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stability analysis

October 11th, 2006 Comments off

Rayleigh Taylor fingers

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If you’re spending time on the collaborative systemic backend, you’ll know from the discussion threads that Eugenio has been making rapid progress on the downloadable console. He’s in the process of converting the code from a single-thread version to a fully multi-threaded package. Threading is important. It will allow the console to be gracefully reset in the event that a Levenberg-Marquardt polish takes more time than you bargained for, and it will allow for a variety of on-the-fly diagnostics regarding what’s going on under the hood.

The latest version of the downloadable console now contains a multi-threaded orbital stability checker. To see it in action, download a fresh console (making sure to save your old systemic directory if you have built up a library of fits that you want to keep). I pulled up the HD 69830 dataset and quickly worked up a three-Neptune fit that is very similar to the fit reported by the Geneva team in their discovery paper.

The two outer planets are roughly similar in mass to Neptune, while the inner planet, with a period of 8.66 days is somewhat less massive. It’s not immediately clear from looking at the orbital configuration:

that this planetary troika is gonna get along to go along. A stability check is definitely in order. Clicking on the button for the long-term stability module:

brings up a dialog window that you can use to control the stability integration. You specify the maximum timestep duration, the output frequency, and the integration duration and press go. At present, the console implements only a 4th/5th order Runge-Kutta integrator, but we’ll soon supply faster algorithms, including a Wisdom-Holman symplectic map:

For this example, I specified a short 100-year integration (4200 inner planet orbits). This is enough to see whether the system is wildly unstable, but for a more diagnostic check, one would generally like to look at a longer duration (100,000 inner planet orbits, say).

In this first implementation, a system is deemed “stable” if the semi-major axes of all the planets remain constant to within 1% of their initial values during the course of the integration. There are, of course, stable systems (such as a librating, equal-mass 1:1 resonance configuration) where larger semi-axis variations occur, but if semi-major axes vary by more than 1%, it means that considerable orbital energy is being traded back and forth, and the long-term prognosis is not good.

This HD 69830 3-planet fit easily lasts for 100 years. Nevertheless, as noted in the discovery paper, longer-term integrations show that the system is very close to the edge of stability.

I’m still working on the promised post about trojan planets. Look for it tomorrow!

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And inside the second envelope…

October 9th, 2006 3 comments

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First, a thank-you to everyone who submitted a fit to the second systemic challenge. I just loaded all the fits into the console and evaluated the chi-squares (with integration turned on). Jose Fernandes, of Lisbon, Portugal, submitted the winner, and will be receiving the $149.99 sky atlas from Sky and Telescope.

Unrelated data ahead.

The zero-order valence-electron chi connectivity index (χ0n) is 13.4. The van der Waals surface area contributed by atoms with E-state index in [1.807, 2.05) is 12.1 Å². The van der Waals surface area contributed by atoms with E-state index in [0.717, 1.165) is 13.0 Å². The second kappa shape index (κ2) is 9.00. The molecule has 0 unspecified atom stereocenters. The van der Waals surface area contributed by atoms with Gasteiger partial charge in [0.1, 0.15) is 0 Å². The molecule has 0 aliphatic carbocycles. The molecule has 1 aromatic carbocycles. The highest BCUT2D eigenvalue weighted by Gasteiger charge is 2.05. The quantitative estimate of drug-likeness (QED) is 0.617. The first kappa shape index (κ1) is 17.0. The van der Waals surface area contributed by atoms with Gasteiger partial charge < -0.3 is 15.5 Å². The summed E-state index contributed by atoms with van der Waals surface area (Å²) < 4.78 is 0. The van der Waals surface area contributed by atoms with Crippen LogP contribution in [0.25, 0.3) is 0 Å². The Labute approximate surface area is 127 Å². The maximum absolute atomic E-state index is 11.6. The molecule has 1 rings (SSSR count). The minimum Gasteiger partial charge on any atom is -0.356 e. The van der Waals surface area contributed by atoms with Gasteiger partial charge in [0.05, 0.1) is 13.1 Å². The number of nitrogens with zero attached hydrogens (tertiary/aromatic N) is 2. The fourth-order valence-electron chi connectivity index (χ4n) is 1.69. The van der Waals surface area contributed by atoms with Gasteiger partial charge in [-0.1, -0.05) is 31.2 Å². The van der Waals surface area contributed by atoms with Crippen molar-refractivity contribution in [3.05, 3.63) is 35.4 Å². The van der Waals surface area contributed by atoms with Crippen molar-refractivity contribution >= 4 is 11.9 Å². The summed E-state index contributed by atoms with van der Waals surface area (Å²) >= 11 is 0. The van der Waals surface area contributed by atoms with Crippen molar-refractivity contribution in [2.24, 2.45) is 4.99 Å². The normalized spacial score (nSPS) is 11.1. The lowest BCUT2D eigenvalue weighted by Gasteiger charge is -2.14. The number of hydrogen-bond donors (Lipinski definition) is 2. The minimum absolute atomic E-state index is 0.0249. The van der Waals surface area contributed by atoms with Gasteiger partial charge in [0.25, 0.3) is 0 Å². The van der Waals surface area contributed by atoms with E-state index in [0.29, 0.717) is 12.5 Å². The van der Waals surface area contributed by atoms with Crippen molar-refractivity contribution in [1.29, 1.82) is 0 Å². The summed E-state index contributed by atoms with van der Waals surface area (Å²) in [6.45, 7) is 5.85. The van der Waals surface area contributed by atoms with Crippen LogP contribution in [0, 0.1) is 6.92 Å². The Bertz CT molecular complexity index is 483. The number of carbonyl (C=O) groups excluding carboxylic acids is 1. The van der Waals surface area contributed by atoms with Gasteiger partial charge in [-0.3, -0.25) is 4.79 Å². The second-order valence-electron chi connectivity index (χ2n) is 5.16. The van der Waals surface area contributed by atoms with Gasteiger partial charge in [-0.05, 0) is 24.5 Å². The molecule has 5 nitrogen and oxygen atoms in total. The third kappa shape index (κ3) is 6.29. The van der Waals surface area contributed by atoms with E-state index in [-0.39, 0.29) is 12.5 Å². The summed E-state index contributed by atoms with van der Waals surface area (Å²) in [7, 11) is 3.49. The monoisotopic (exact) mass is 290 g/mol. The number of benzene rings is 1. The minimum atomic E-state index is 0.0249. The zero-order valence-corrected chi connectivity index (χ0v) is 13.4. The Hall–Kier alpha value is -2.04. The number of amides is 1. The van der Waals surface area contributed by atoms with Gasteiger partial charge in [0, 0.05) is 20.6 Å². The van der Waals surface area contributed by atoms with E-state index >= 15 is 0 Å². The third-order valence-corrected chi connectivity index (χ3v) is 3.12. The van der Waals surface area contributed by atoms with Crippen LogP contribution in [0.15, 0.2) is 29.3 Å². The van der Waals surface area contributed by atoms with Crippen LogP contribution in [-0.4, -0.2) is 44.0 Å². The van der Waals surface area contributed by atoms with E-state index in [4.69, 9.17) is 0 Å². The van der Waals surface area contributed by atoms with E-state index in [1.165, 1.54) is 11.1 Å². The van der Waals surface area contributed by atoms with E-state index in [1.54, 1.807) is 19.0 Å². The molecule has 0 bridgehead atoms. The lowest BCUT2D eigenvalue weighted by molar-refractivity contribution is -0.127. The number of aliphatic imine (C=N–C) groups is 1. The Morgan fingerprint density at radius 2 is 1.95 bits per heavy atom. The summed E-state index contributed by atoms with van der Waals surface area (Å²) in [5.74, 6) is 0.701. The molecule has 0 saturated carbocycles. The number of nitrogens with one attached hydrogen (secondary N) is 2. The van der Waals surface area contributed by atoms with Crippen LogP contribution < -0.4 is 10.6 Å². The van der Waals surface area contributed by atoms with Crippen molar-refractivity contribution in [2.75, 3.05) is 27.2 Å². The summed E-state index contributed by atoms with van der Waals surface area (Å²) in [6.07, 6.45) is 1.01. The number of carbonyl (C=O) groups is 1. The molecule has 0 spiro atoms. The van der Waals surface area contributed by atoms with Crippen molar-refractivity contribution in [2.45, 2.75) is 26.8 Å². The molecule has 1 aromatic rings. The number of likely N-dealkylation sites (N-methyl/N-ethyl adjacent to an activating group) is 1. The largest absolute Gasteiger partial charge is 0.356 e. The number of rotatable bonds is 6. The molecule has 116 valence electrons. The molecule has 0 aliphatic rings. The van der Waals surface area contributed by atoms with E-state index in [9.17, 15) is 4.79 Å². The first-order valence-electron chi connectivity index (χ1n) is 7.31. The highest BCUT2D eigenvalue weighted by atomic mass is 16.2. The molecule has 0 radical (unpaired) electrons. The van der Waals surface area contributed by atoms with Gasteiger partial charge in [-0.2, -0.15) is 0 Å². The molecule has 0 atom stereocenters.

Jose’s fit has a reduced chi-square statistic of 3.94, and is comprised of three planets:

The outer two bodies have masses 1.58 and 0.5 times that of Jupiter, with eccentricities of 0.58 and 0.14. They share a common period of 362 days. The fit also has a tiny inner planet with a mass just under 3% that of Jupiter and a period of 50 days. This little guy improves the fit by wriggling the radial velocity curve up and down to statistically grab more points.

The system that actually generated the data was quite similar:

There are two equal-mass planets with masses 1.04 times that of Jupiter, with eccentricities of 0.7 and 0.2. They share a common period of 365 days. The 50-day planet in the winning fit was spurious, as is often the case when a model planet has a mass that is far smaller than its companions.

This system is an example of a one-to-one eccentric resonance. It is based on a system that was discovered by UCSC physics student Albert Briseno in one of the simulations that he ran for his undergraduate thesis, and it was formed as the result of an instability in a system that originally contained more planets. The system experienced a severe dynamical interaction, which led to a series of ejections. After the last ejection, two planets remained. They share a common orbital period, and gradually trade their eccentricity back and forth. Their interaction gives a strong non-Keplerian component to the resulting radial velocity curve for the star, which makes this a tricky system to fit. While the system might seem absurdly exotic, it’s recently been suggested by Gozdziewski and Konacki that HD 82943 and HD 128311 might have their planets in this configuration (you can of course try investigating this hypothesis for yourself with the console). Their paper is here.